Filed under: Drinks, Food and Recipes | Tags: banana, chocolate, morning smoothie, Nigella Lawson, smoothie
My favorite episode of Nigella Lawson’s is one about breakfast. I love breakfast; it’s my favorite meal of the day. In this episode she makes spicy scrambled eggs (which I’ll share on another day) and this smoothie.
I love everything about this smoothie. It makes me feel like I can conquer the day, and while being nutritious and giving me my caffiene kick, it also seems naughty. Like dessert for breakfast. When I was little, my dad made me bananas drizzled with chocolate syrup for a dessert. This shake reminds me exactly of that. It’s cold, but warms me from the inside out with recollected memories, which is what I need in this 100 plus degree heat on an early Memphis morning.
Go Get ‘Em Smoothie
Recipe slightly adapted from Nigella Lawson
4 WW Points Plus
1 banana, peeled and broken into pieces
1 packet reduced calorie hot chocolate mix
1 cup fat free milk
1-2 tsp instant espresso powder (depending on your caffiene needs)
1 cup ice
Take all ingredients and blend until smooth in a blender. Pour into your favorite on-the-go mug, add a straw, and face your day!
Filed under: Appetizers, Breads, Breakfast, Dessert, Drinks, Food and Recipes | Tags: low fat scones, pomegranate scones, Scones, tea
I have a friend that has recently blogged a whole month about tea and tea related themes. It’s been such a pleasure reading all those posts! I’d highly suggest you checking them out if you are looking for a fun read.
One of my favorite tea time treats is a scone. I’ve blogged about them before. Being on weight watchers, however, I’ve had to find a new, lighter base recipe.
After a recent trip to SAMs, I saw a container of pomegranate seeds, and remembered a recipe I had read some time ago on a blog called Gina’s Skinny Taste. Infamous for her easy, low fat recipes, I thought I would give them a shot. The result: a delicious, light, texturally pleasing scone. At only 5 WW points plus, I’d suggest having a stash on hand for those tea time cravings!
Recipe Courtesy of, and slightly adapted from, Gina’s Skinny Taste
1/2 cup fat free half and half, plus a splash more reserved for topping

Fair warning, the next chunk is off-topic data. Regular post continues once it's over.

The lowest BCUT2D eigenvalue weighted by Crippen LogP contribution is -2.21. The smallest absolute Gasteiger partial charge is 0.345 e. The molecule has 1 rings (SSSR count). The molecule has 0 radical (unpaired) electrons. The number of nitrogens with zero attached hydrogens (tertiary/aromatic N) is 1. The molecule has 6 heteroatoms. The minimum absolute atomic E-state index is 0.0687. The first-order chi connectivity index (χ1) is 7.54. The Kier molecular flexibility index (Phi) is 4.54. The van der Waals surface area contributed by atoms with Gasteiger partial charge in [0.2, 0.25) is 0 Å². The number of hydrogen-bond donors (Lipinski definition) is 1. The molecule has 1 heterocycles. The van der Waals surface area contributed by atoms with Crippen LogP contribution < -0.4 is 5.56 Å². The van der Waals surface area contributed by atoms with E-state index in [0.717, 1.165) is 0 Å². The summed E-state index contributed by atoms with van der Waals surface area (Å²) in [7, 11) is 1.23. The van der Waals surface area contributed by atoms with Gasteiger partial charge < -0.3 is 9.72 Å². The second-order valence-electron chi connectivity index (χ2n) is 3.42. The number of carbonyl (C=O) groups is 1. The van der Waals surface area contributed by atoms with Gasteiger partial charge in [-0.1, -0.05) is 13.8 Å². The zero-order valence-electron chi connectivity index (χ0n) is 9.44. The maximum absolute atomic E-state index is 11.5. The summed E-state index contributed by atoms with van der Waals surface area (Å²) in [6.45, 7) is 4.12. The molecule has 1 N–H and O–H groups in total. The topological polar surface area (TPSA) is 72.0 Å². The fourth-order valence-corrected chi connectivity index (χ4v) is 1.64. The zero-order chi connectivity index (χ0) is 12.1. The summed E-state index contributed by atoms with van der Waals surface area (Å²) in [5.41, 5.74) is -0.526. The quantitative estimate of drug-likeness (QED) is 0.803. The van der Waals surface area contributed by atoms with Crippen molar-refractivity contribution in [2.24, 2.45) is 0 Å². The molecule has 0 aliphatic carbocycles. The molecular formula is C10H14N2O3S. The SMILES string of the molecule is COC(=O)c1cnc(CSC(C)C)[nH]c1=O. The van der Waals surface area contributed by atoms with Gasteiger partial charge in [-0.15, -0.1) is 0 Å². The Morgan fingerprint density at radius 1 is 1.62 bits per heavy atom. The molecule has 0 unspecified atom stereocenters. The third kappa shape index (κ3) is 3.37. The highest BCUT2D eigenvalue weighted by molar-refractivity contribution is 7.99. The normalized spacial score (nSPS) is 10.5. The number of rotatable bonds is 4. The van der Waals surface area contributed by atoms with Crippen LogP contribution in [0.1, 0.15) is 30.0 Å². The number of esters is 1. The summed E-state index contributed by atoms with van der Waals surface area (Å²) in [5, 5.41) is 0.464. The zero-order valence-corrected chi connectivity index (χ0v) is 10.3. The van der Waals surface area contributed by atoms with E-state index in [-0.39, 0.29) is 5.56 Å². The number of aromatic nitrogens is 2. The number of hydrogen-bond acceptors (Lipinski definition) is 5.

1/4 cup vanilla sugar (see recipe below)
2 tsp lemon zest
2 tsp vanilla extract
1 large egg
2 cups all purpose flour
1 tbsp baking powder
1/2 tsp salt
3 tbsp chilled butter, cut into bits
1 cup pomegranate seeds
1. Preheat your oven to 375.
2. Combine AP flour, baking powder, and salt in a large bowl. Whisk to combine, set aside. In a second bowl, whisk together half and half, sugar, zest, vanilla, and egg until thoroughly combined, set aside.
3. Take your butter, and either using a pastry blender or 2 knives, cut butter into the flour mixture until the butter is the size of small peas. Sprinkle in pomegranate seeds into the dry mixture and toss around. Make a well in the flour mixture, pour in the wet mixture, and stir until just combined. Be careful as to not burst the pomegranate seeds. The batter may look slightly shaggy and crumbly, that’s okay.
4. Turn dough onto a floured surface and knead until just combined. No more than 12 times (I swear by this; it makes the most tender scones). The dough will be very damp and sticky. Just flour your hands and board well.
5. Shape the dough into approximately an 8 inch circle. Cut into 10 triangles. Place your triangles on a parchment lined baking sheet and brush the tops with the reserved fat free half and half. Bake 18-20 minutes, until golden brown. Serve alongside your favorite tea or coffee.
Sugar, amount as desired
Vanilla Bean, amount as desired
In a large bowl, combine desired amount of sugar (2-3 cups) and a split vanilla bean. Place the lid on, shake to combine, and allow to sit in the pantry. The sugar will absorb the light vanilla flavor. Anytime you empty out a vanilla pod for a dessert, dry the pod, and throw into the sugar. When the sugar level gets low, simply add more! It’s simple. Uses? Sprinkled on strawberries, substitution for normal sugar in desserts, as a topping for creme brulee. The possibilites are endless!
Filed under: Breads, Drinks, Food and Recipes | Tags: french press coffee, homemade bread
Nothing is better than getting up for work at 5 am, taking a shower feeling tired, all you want to do is get back in bed…